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Four Corners TB & HIV Conference National Native American AIDS Prevention Center October 24, 2012 Social Marketing in Native Communities.

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Presentation on theme: "Four Corners TB & HIV Conference National Native American AIDS Prevention Center October 24, 2012 Social Marketing in Native Communities."— Presentation transcript:

1 Four Corners TB & HIV Conference National Native American AIDS Prevention Center October 24, 2012 Social Marketing in Native Communities

2 Objectives By the end of the presentation, participants will be able to… 1.Define the key concepts of social marketing in health promotion; 2.Use research to identify the target audience, and inform the dissemination of the message; 3.Name three social marketing strategies when working in Native communities

3 National Native American AIDS Prevention Center (NNAAPC) To address the impact of HIV/AIDS on American Indians, Alaska Natives, and Native Hawaiians through culturally appropriate advocacy, research, education, and policy development in support of healthy Indigenous people. In fulfillment of that mission… NNAAPC helps organizations that serve Native communities to plan, develop and manage HIV/AIDS prevention, intervention, care and treatment programs.

4 HIV in Native Communities: Native Hawaiians and American Indian/Alaskan Native had the 3rd and 4th highest overall rate of new HIV infections per 100,000 respectively, among other races/ethnicities. The number of new HIV infections among American Indian or Alaska Native people has increased by 8.7% from 2007 to 2010. – This is the greatest percent increase in new infections when compared to all other races/ethnicities. 35% of Native women who acquired the virus did so through injection drug use. – This is the highest percentage of IDU acquisition amongst women of all other races and ethnicities. Centers for Disease Control and Prevention (2012)

5 HIV in Native Communities, Cont. Of persons who were diagnosed with HIV, fewer American Indian/Alaskan Natives survived, with only 88% living longer than 3 years, …this is the shortest survival rate out of every racial/ethnic category Centers for Disease Control and Prevention (2012)

6 A New paradigm in HIV/AIDS Prevention National HIV/AIDS Strategy (NHAS)

7 High Impact Prevention (HIP) Increase focus on high risk populations – Reflects a shift from just high risk populations to high risk communities Reaching more people with fewer resources

8 Components of High Impact Prevention HIP Cost effectiveness Prioritization Full Scale Implementation Interaction

9 HIP Activities Risk Reduction Interventions – Scalable interventions (can reach larger populations) Brief interventions Computer driven interventions Community level interventions – Routine HIV testing – Condom distribution interventions – Less emphasis on behavioral interventions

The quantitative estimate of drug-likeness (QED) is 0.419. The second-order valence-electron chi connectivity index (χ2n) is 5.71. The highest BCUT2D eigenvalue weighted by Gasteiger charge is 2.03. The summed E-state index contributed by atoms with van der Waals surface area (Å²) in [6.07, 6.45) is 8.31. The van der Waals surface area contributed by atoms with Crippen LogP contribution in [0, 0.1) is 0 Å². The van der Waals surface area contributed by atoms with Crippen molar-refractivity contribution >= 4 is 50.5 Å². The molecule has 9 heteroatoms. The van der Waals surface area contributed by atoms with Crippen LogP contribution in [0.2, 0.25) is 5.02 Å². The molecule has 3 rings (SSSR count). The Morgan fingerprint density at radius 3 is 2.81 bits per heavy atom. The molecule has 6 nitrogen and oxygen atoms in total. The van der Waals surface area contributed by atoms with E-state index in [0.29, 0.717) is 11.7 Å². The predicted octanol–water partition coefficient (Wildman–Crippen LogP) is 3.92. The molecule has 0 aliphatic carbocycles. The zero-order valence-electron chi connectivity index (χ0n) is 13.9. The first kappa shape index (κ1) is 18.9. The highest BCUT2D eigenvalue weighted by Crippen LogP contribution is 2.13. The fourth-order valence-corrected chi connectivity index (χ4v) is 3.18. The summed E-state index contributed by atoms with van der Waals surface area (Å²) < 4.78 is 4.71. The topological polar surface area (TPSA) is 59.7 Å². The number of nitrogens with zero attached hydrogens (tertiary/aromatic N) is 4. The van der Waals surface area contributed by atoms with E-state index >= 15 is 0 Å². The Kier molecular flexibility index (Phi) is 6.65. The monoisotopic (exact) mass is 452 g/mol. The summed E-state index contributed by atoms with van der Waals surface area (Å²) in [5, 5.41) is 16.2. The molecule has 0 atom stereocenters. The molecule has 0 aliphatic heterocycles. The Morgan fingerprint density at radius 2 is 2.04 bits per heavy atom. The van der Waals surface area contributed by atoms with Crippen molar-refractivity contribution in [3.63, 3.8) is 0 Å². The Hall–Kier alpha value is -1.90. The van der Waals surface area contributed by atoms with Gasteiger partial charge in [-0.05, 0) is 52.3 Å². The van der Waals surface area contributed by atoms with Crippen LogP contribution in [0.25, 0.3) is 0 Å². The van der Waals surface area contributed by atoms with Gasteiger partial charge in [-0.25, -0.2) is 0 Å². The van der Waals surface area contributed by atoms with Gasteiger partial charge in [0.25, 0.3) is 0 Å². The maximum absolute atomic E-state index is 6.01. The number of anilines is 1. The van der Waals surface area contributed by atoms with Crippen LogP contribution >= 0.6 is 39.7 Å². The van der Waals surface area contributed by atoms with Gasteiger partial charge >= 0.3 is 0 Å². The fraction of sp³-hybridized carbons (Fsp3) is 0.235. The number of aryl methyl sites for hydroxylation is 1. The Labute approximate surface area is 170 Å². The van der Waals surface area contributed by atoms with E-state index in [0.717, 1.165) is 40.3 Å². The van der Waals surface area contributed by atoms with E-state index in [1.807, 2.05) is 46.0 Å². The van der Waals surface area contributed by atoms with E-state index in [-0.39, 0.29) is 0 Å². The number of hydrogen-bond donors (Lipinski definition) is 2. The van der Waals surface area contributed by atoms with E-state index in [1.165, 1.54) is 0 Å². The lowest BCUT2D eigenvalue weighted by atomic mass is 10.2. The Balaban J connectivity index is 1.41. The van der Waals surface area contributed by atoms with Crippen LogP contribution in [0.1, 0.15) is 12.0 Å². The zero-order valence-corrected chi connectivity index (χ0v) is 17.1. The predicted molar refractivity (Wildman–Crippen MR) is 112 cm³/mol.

10 Social Marketing “ A process for influencing human behavior on a large scale, using marketing principles for the purpose of societal benefit rather than for commercial profit.” Bill Smith, W.A. Academy for Educational Development Washington, D.C., 1999

11 “Take It Outside Campaign.” Inter-Tribal Council Of Michigan, Inc. & G&G Marketing This is Social Marketing

12 Social Marketing is: Research-based and driven A social or behavior change strategy Strategic Uses media communication strategies and tools Adapted from: R. Craig Lefebvre, PhD. “Health Communications, Social Marketing and Coke.” & “The Basics of Social Marketing: How to Use Marketing to Change Behavior” Turning Point Social Marketing National Excellence Collaborative.

13 Social Marketing and HIP: Stimulates change with limited resources – Cost effective Identifies the priority population for targeted messages-Prioritize Impacts a significant portion of the priority population-Scalable Encourages community partnerships- Interaction

14 Including Culture Do the research Understand the community Get input from priority population Test drive a prototype Be willing to make changes

15 Recognize Native Diversity

16 Cultural humility…

17 Buffalo Advertising

18 Respect… Ask permission Be truthful Protect privacy Avoid being offensive Do more good than harm Practice cultural humility

19 Who determines “public good?” Who’s permission should be sought before addressing social issues Elders? Tribal Council? Others?

20 Do the research! Avoid unintended consequences that can impact the delivery of your message or damage the reputation of your agency.

21 Social Marketing & Community Engagement Model Community Assessment Design Dissemination Evaluation

22 Further Information/Capacity Building Elton Naswood or Vicki Peterson NNAAPC 720 S. Colorado Blvd., Ste. 650-S Denver, Colorado 80246 720-382-2244

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